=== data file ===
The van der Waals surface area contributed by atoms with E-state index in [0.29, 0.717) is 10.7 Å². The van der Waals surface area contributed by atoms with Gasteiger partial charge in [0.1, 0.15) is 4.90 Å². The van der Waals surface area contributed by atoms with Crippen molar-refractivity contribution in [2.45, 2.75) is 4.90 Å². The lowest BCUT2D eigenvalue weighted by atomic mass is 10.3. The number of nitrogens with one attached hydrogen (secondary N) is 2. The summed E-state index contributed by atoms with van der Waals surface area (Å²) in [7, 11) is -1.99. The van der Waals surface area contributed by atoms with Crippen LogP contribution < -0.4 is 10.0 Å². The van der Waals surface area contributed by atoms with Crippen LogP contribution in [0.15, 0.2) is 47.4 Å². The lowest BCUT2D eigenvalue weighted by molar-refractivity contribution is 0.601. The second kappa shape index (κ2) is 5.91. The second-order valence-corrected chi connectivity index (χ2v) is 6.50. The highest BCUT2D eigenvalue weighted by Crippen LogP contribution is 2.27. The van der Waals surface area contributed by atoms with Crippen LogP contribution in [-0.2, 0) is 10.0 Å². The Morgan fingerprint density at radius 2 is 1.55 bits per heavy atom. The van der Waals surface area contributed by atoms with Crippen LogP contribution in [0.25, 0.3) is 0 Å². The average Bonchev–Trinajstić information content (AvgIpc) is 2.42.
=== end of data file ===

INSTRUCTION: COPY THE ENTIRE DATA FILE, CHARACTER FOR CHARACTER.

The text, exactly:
The van der Waals surface area contributed by atoms with E-state index in [0.29, 0.717) is 10.7 Å². The van der Waals surface area contributed by atoms with Gasteiger partial charge in [0.1, 0.15) is 4.90 Å². The van der Waals surface area contributed by atoms with Crippen molar-refractivity contribution in [2.45, 2.75) is 4.90 Å². The lowest BCUT2D eigenvalue weighted by atomic mass is 10.3. The number of nitrogens with one attached hydrogen (secondary N) is 2. The summed E-state index contributed by atoms with van der Waals surface area (Å²) in [7, 11) is -1.99. The van der Waals surface area contributed by atoms with Crippen LogP contribution < -0.4 is 10.0 Å². The van der Waals surface area contributed by atoms with Crippen LogP contribution in [0.15, 0.2) is 47.4 Å². The lowest BCUT2D eigenvalue weighted by molar-refractivity contribution is 0.601. The second kappa shape index (κ2) is 5.91. The second-order valence-corrected chi connectivity index (χ2v) is 6.50. The highest BCUT2D eigenvalue weighted by Crippen LogP contribution is 2.27. The van der Waals surface area contributed by atoms with Crippen LogP contribution in [-0.2, 0) is 10.0 Å². The Morgan fingerprint density at radius 2 is 1.55 bits per heavy atom. The van der Waals surface area contributed by atoms with Crippen LogP contribution in [0.25, 0.3) is 0 Å². The average Bonchev–Trinajstić information content (AvgIpc) is 2.42.